What are your favorite crime novels that are thoroughly contemporary in subject and tone yet brave enough to explore traditional crime fiction forms at the same time?

© Peter Rozovsky 2017

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Blogger John McFetridge said...

Sam Wiebe has written a couple of very contemporary and at the same time traditional PI novels.

January 25, 2017  
Blogger Peter Rozovsky said...

Thanks. I hear an especially good report on his second book.

January 25, 2017  
Blogger Dana King said...

The first person I thought of was Dennis Lehane, but with a few seconds contemplation, what you describe here was pretty much the criterion for David Simon when picking novelists to write for THE WIRE: George Pelecanos and Richard Price leaping to mind.

Joseph Wambaugh's novels feature the cops, but also probe a lot of socioeconomic causes of crime. There are plenty and they tend to be the better novels i the genre because they take Raymond Chandler's comment about Dashiell Hammett's work ("Hammett gave murder back to the kind of people that commit it for reasons, not just to provide a corpse;" and moves it up a notch by providing the motivations behind many of those reasons.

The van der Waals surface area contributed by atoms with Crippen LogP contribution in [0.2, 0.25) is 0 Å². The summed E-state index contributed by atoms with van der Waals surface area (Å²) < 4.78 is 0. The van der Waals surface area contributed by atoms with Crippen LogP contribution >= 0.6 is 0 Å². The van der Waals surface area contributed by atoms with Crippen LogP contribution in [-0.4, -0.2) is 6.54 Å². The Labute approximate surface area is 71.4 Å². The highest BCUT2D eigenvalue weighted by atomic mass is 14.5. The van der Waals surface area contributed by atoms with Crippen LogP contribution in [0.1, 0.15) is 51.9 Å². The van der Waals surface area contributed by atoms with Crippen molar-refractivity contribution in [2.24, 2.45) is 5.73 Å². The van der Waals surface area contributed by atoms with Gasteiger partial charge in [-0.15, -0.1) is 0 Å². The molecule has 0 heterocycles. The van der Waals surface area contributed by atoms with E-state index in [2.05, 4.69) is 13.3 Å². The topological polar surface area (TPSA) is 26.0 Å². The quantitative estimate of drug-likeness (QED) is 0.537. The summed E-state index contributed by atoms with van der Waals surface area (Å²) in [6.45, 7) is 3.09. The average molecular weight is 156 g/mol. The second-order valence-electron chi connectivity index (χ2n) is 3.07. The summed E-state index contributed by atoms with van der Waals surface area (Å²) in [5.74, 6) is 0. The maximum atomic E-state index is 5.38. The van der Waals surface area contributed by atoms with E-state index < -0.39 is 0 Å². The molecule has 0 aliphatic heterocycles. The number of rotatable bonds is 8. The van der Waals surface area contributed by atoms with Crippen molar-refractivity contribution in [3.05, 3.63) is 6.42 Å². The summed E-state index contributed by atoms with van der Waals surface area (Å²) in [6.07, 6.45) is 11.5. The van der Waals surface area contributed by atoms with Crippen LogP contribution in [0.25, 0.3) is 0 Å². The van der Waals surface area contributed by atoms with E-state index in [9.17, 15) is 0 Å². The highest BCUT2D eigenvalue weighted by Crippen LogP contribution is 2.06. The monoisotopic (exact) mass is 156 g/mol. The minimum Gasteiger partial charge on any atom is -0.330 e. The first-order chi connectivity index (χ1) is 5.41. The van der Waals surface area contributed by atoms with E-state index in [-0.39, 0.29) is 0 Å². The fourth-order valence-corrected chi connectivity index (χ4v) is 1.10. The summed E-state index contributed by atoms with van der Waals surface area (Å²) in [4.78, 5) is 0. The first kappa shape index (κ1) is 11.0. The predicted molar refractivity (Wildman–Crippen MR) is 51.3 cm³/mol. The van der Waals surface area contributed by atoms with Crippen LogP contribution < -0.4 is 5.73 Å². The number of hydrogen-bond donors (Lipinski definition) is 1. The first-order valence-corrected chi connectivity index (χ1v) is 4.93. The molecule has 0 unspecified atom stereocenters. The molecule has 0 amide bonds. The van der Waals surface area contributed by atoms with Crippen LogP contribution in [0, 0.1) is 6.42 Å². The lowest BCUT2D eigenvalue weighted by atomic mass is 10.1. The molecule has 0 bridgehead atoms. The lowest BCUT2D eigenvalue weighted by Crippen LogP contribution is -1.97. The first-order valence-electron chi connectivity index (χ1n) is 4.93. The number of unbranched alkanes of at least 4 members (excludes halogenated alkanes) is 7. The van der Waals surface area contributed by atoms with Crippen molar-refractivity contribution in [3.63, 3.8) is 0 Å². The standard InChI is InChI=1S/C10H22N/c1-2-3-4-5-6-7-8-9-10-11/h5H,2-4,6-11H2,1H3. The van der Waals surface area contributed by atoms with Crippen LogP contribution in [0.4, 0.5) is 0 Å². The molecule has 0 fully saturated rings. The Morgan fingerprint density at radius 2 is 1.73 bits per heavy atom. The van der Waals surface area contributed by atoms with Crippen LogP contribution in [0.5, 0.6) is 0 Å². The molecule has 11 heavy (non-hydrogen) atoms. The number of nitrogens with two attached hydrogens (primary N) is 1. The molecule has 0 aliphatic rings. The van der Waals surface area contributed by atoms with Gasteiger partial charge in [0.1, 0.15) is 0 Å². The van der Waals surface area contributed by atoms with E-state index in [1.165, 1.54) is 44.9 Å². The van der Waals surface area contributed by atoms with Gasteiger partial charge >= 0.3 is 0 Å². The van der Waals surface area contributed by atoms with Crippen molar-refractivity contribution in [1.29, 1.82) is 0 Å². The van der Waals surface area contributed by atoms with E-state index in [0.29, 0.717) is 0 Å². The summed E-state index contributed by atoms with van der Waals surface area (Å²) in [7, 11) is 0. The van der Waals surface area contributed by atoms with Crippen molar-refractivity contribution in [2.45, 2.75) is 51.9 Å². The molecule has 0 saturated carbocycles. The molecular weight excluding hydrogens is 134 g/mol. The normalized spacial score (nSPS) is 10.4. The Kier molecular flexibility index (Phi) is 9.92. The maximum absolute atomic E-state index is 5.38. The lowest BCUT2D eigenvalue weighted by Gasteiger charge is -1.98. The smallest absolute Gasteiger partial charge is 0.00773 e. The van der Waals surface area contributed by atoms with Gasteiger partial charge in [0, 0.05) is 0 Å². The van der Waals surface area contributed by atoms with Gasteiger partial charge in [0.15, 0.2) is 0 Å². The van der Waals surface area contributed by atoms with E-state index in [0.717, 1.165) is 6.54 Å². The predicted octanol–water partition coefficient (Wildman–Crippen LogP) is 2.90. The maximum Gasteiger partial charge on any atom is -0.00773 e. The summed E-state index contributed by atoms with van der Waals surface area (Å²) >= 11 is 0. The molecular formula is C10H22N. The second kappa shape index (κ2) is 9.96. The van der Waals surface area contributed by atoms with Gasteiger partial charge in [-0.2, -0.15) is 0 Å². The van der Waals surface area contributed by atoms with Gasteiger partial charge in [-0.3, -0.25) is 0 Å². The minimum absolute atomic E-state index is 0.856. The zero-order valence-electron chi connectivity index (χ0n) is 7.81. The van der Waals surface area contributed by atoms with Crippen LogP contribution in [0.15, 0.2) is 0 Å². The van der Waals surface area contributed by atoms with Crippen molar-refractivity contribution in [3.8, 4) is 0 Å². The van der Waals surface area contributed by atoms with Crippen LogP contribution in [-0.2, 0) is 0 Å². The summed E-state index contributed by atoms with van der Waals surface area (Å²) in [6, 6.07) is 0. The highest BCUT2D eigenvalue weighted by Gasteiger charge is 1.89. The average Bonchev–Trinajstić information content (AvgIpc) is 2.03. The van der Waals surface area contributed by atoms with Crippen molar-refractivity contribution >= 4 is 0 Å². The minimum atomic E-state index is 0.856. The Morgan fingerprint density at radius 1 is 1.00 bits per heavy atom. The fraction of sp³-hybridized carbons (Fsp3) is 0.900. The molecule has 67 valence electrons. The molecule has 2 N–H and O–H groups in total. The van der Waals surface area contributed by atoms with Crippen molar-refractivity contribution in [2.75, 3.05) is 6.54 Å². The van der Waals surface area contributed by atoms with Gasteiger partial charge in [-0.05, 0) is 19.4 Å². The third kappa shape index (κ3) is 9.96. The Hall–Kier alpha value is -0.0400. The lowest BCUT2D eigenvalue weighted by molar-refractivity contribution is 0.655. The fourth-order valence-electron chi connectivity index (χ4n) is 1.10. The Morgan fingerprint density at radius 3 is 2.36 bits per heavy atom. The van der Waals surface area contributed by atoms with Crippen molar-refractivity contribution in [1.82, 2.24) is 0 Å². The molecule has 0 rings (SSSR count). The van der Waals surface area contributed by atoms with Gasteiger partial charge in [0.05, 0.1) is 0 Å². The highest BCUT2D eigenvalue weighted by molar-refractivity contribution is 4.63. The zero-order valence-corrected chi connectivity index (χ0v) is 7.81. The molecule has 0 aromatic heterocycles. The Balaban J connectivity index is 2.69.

January 26, 2017  
Blogger Peter Rozovsky said...

Pelecanos came to mind, though I've read far more European crime writers than Americans, as my list suggests.

I'm listening to McKinty's Rain Dogs now, and there's plenty of traditional-mystery material in it amid the social and political observation and the story and the character and the jokes. I suspect the Daneet Stevenses of the world may catch on in a couple of years.

January 26, 2017  
Blogger Martin Edwards said...

Fascinating post, Peter, and I very much appreciate your reference to Waterloo Sunset. When I started writing that series, a long time ago, my concept was to marry Golden Age tropes with a portrayal of a deeply troubled urban environment. What interested me was that in the 90s, all the reviews focused on the sleazy city stuff, and ignored the traditional elements. It was a bit frustrating, but there you go. One of the great things about ebooks and reprints is that a new audience gets a chance to look again at books - whether from the Golden Age or my early efforts - and perhaps to find things there that weren't immediately obvious. Which I think can be rewarding.

January 26, 2017  
Blogger Peter Rozovsky said...

I feel gratified that I got the point, then. To me, the book revealed vitality and potential that I did not know traditional mysteries possessed. I can recommend the series heartily to anyone who needs a similar lesson.

January 26, 2017  
Blogger Ron Smyth said...

John D MacDonald's series about PI Travis McGee was filled with social commentary regarding urban sprawl and environmentalism back in the sixties, though admittedly only a minor note in the books.

January 27, 2017  
Blogger Peter Rozovsky said...

I have also heard that the Travis McGee books would sound a rare conservative note, or am I imagining that?

January 27, 2017